How to Save a Drowned Outboard Motor

Written by dale yalanovsky
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How to Save a Drowned Outboard Motor
You can bring back a drowned outboard motor. (toy outboard motor image by pearlguy from

A drowned outboard motor will require specialised treatment. Interior metal pieces will begin to oxidise, or rust, as soon as contact with water occurs. The difference between a running outboard motor being submerged and a outboard motor that is not running being submerged is paramount. In the latter instance, the motor has remained sealed and will run again with minor maintenance. A running motor will ingest water into the cylinder head and require extensive maintenance. If the motor does not run after you perform basic procedures, take it into a professional outboard mechanic for service.

Skill level:

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Things you need

  • Fresh water hose
  • Bucket
  • Spark plug wrench
  • Methyl alcohol
  • Spray lube
  • 55-gallon barrel filled with water

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  1. 1

    Remove the cowling cover on the motor. Covers are held on by small latches on the side that are flipped open. Wash off any weeds, mud or sand with a hose and fresh water.

  2. 2

    Drain the fuel into a bucket. Remove the fuel line by loosening the fuel line clamp, pulling the line off of the carburettor and allowing it to drain into a bucket.

  3. 3

    Remove the spark plug(s) with a spark plug wrench. Tilt the motor on the side so that the spark plug hole(s) face downward. Hand-crank the motor. Water will purge out of the cylinder this way. Any grinding noise means sand has got into the cylinder head. Stop hand-cranking immediately. If you hear any grinding, take the motor into a qualified professional for an engine overhaul.

  4. 4

    Pour methyl alcohol into the cylinder head through the spark plug hole. Methyl alcohol is common in gas line antifreeze solutions that normally are poured directly into a gas tank. The alcohol will absorb and flush water out of the cylinder head. Allow this solution to drain into a bucket.

  5. 5

    Spray the inside of the cylinder with a spray lube. Coat the insides liberally while hand-cranking the motor. Spray lube into the carburettor air intake while hand-cranking. This will purge any water that has lodged in the carburettor jets.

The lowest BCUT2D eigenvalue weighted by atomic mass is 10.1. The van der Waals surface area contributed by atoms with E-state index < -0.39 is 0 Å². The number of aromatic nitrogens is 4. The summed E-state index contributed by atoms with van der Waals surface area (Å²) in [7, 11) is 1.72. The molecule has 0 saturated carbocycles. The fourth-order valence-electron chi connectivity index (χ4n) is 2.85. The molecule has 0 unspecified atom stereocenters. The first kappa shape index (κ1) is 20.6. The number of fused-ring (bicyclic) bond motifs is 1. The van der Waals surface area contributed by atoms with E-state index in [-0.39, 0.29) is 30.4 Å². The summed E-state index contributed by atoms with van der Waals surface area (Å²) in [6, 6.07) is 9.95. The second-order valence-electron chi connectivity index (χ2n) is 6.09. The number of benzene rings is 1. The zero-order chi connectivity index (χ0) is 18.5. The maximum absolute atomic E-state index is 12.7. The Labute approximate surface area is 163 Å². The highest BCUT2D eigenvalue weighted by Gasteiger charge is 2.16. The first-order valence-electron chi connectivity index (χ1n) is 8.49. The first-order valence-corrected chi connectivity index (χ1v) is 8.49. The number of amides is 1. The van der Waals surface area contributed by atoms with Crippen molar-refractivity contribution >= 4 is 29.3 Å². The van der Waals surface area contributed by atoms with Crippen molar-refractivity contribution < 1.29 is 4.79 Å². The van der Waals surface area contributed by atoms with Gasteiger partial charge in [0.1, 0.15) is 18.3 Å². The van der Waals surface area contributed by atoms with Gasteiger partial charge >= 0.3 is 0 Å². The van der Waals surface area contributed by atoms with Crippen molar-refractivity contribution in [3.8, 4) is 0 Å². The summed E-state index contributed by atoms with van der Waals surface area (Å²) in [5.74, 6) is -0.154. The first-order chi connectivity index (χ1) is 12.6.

6. 6

    Reassemble the motor and mount it on a 55-gallon metal barrel filled with water. This will be your test bed.

  7. 7

    Start the motor. Hook up the fuel line with fresh gas in the tank. Prime the engine like you normally would. Although not recommended, you may need to use starting fluid for the initial ignition sequence. Spray starting fluid directly into the cylinder through the spark plug hole.

  8. 8

    Allow the motor to run for at least 30 minutes under load. Once running, gas flow through the carburettor and the cylinder will remove any excess water that remains. The heat of the motor will boil off or cause evaporation of any water that has settled on electrical parts.

  1. 1

    Remove the cowling cover by flipping open the cover latches on the side. Rinse off all lake residue like mud or weeds that have accumulated beneath the cowling.

  2. 2

    Place the motor on a 55-gallon metal barrel filled with water. The motor mounts will drape over the edge of the barrel while the drive train will rest inside of it.

  3. 3

    Start the motor. Spray starting fluid into the air intake, and once the motor is running, keep it running for 30 minutes to purge any water that made its way into the carburettor or the cylinder head.

Tips and warnings

  • If an outboard motor falls into salt water, take it into a qualified professional for cleaning and/or rebuilding.

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